Mental Health

VCAT can review decisions made by the Mental Health Tribunal under the Mental Health Act 2014. We hear and decide these cases in our Human Rights ListDefinitionA List is an area in VCAT that deals with cases of a similar nature. For example, the Residential Tenancies List decides cases between tenants and landlords, and the Civil Claims List handles disputes about buying or selling goods and services. .

The Mental Health Act 2014 establishes procedures for assessing people who appear to have a mental illness and treating people who have a mental illness. The Mental Health Tribunal determines whether all the criteria for mental health treatment in the Act applies to a person. If the criteria do apply, the Mental Health Tribunal may make a compulsory treatment order. The Mental Health Tribunal may make an order for a person to receive electroconvulsive treatment if it is satisfied that the person does not have the capacity to consent to the treatment or they are under the age of 18 years.

VCAT can hear and determine applications to review these decisions by the Mental Health Tribunal.

The Act contains mental health principles that emphasise the provision of assessment and treatment in the least restrictive way possible, with voluntary assessment and treatment preferred. The rights, dignity and autonomy of the person receiving mental health treatment are emphasised by the Act.

Who can apply

Any person who was a partyDefinitionA person or organisation directly involved in a VCAT case, including a person or organisation that has brought the case before VCAT or who is defending claims made against them. in the Mental Health Tribunal hearingDefinitionThe time and place at which VCAT hears the parties argue their case and makes a decision. can apply to VCAT to review the tribunal's decision.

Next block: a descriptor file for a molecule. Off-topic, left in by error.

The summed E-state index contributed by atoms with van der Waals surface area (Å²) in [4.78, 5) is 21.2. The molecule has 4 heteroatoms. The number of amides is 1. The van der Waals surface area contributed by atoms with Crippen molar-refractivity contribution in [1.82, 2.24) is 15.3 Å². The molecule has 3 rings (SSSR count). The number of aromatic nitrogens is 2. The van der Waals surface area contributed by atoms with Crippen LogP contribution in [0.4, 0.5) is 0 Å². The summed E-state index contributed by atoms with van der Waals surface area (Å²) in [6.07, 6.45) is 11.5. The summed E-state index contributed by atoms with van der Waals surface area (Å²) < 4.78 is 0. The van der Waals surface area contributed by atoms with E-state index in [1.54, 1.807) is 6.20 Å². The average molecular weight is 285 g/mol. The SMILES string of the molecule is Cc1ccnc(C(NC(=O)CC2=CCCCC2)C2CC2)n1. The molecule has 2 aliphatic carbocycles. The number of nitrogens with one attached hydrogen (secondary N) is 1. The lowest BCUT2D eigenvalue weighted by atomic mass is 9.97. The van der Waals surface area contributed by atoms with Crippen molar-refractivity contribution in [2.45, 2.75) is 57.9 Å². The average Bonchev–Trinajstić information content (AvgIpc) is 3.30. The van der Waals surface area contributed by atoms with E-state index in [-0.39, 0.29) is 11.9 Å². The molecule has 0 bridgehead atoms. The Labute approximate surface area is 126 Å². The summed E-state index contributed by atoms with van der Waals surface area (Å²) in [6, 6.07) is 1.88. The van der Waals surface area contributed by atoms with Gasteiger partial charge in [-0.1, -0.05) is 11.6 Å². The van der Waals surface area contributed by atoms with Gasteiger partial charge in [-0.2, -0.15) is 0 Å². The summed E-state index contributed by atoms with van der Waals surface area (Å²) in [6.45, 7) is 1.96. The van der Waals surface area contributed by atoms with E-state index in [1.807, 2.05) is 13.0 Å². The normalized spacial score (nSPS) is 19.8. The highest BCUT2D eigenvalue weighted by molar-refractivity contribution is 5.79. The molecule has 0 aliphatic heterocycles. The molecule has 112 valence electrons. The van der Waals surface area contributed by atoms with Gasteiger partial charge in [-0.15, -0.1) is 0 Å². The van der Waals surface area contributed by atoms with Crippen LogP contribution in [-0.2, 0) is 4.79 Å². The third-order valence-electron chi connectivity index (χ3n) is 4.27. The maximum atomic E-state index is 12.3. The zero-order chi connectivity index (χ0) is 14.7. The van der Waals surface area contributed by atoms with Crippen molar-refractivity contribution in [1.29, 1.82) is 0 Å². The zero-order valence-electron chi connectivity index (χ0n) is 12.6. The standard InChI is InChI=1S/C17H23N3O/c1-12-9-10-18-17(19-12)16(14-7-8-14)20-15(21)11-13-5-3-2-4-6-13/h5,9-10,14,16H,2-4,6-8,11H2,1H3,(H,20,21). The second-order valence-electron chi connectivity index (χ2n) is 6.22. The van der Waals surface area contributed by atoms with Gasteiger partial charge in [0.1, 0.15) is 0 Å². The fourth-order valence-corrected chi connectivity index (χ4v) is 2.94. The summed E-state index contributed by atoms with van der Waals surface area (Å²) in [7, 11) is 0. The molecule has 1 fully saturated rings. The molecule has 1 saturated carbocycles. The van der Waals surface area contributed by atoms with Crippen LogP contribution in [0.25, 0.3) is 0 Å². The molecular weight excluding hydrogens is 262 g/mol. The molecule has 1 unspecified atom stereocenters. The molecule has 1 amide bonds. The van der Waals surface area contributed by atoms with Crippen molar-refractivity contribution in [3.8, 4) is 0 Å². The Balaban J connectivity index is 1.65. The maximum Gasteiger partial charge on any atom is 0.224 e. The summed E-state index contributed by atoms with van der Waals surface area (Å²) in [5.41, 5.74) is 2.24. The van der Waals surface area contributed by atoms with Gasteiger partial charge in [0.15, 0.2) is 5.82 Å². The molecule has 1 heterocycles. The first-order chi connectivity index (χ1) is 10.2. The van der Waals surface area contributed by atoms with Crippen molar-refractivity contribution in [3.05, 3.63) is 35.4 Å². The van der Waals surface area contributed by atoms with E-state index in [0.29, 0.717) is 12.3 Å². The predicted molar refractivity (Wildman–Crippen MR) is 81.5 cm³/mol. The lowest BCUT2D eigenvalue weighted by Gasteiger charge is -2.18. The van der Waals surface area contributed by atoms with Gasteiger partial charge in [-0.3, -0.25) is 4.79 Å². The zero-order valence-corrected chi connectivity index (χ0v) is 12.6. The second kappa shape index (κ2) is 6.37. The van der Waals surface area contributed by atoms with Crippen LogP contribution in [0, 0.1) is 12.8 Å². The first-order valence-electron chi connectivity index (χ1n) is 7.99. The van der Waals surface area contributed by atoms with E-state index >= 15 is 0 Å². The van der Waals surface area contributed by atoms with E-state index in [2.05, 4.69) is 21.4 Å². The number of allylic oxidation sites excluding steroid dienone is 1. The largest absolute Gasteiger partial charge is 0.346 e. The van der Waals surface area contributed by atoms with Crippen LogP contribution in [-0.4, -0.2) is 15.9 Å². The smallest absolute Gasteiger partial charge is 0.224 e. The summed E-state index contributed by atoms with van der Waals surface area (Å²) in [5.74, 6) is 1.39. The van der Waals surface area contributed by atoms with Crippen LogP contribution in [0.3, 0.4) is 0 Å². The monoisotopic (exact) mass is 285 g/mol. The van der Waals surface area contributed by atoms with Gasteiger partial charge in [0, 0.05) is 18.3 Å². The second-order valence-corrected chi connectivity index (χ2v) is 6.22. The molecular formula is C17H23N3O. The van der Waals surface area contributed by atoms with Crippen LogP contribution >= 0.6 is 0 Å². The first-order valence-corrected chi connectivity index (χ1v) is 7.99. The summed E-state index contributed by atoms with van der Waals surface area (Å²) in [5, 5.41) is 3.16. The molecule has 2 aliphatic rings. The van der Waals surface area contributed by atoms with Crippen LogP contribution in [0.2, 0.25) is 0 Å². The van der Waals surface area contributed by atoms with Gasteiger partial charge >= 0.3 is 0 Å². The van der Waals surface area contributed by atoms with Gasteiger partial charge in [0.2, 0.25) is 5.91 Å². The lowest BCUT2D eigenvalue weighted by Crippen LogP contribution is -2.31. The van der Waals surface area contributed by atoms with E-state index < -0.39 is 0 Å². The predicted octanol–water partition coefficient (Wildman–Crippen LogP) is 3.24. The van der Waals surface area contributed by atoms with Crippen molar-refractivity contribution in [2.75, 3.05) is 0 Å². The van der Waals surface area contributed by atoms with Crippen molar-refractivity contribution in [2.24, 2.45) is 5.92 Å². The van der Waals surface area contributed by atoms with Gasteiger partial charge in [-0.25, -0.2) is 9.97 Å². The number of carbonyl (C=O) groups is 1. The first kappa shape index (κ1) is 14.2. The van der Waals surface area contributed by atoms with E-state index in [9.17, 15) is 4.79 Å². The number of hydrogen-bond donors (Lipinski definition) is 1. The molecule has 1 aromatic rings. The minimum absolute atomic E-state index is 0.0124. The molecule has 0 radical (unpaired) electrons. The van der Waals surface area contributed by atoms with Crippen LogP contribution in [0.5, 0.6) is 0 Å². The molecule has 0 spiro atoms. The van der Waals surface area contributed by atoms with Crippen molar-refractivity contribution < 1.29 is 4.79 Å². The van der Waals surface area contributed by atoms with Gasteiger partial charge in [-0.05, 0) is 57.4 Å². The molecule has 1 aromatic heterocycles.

Time limits

You must apply for a review within 20 business days of the day the Mental Health Tribunal made the decision or of the day you received the reasons for the decision.


There are no application or hearing fees. You may have to pay a fee for other VCAT services.

Do I need a lawyer or professional representative?

You do not need to have legal or other professional representation to appear at VCAT. If you wish to be represented by a lawyer or a professional advocate, usually you must ask for VCAT's permission.

Find legal services that may be able to assist you.

Need help with your application?

We can explain the application process and what the form is asking you for. Contact us to get support.

We cannot give you legal advice. This means we cannot tell you what to write in your application or recommend how to get the outcome you want.

Seek legal help if you are unsure about your options or need advice about your claim.

Access and privacy

VCAT hearings and files are usually public.

VCAT has limited authority to restrict who can access cases and files but, in certain circumstances, you can apply for confidentiality.

Legislation that applies to this type of case